Friend-of-the-court briefs are due to the Supreme Court today in the twin same-sex marriage cases scheduled to be heard at the end of March. Among the many groups filing in favor of overturning the federal ban on gay marriage are the central bodies of every major Jewish denomination except Orthodoxy–the Union for Reform Judaism; the United Synagogue of Conservative Judaism, the Conservative Rabbinical Assembly, and the the Jewish Theological Seminary; the Reconstructionist Rabbinical Association and College–and a lone Orthodox rabbi, Akiva Herzfeld of Shaarey Tphiloh in Portland, Maine. They join civil rights groups and a list of 278 prominent American corporations, from Citigroup to Apple, asking the court to recognize same-sex marriage.
The thrust of the religious argument is that because a number of religious authorities officiate and recognize same-sex marriage within their rites, the federal government doesn’t have the right to declare those weddings invalid under civil law. “Certain amici supporting reversal have argued that civil recognition for the marriages of same-sex couples would alter a longstanding ‘Christian’ definition of ‘marriage,’” reads the amicus brief filed by the Jewish organizations, along with Protestant religious groups, this afternoon in the case of Edith Windsor, the widow who is being billed $363,000 in estate taxes because the IRS currently doesn’t recognize her 2007 Canadian marriage to her longtime partner, Thea Spyer. “Crediting such arguments would improperly both enshrine a particular religious belief in the law — itself prohibited under the Establishment Clause–and implicitly privilege religious viewpoints that oppose marriage equality over those that favor it.” (The whole brief in the Windsor case is posted here as a PDF.)
It’s an argument that continues the logic presented by many of the same Jewish and Christian groups, along with secular organizations like the Anti-Defamation League and Hadassah, in Windsor’s successful circuit court appeal last fall. Both briefs, in a sense, argue that the 1996 DOMA legislation unconstitutionally restricts the authority of religious bodies to decide what counts as marriage — an inversion of the more common argument that religious marriage and civil marriage ought to be considered separate constructs, which remains the fallback position of many liberal groups. “The Reform Movement has long held that each religious denomination has the right to decide which marriages it chooses to sanctify, but civil marriage should be open to all individuals,” Barbara Weinstein, the legislative director of the Reform Religious Action Center, told Tablet. “This brief supports that principle.”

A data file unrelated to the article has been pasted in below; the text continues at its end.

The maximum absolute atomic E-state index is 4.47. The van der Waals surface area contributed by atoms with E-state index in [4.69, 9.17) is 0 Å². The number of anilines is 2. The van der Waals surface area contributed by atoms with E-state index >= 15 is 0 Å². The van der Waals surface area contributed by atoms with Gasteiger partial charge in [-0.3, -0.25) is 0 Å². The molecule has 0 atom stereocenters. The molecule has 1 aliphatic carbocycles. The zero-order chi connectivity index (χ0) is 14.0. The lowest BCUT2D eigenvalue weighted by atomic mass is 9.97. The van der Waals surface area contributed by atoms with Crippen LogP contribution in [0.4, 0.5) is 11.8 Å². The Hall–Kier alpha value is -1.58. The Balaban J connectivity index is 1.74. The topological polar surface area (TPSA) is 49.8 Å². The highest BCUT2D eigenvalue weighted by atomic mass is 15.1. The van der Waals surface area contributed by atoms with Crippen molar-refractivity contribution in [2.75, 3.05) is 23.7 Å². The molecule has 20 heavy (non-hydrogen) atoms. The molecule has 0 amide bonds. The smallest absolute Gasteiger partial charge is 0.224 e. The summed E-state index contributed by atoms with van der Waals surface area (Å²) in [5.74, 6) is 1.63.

That idea is picked up in a separate brief (posted here) filed in the challenge to California’s Proposition 8, the 2008 measure that enshrined recognition of heterosexual marriage to the state’s constitution and suspended the state’s court-ordered recognition of same-sex marriage ceremonies. The filing quotes from Alexis de Tocqueville–“The structure of religious life has remained entirely distinct from the political organization”–and addresses the question of equality under civil law as distinct from the question of free religious expression. “Eliminating discrimination in civil marriage will not impinge upon religious doctrine or practice,” the brief argues. “All religions would remain free–as they are today with nine states and the District of Columbia permitting same-sex couples to marry–to define religious marriage in any way they choose.”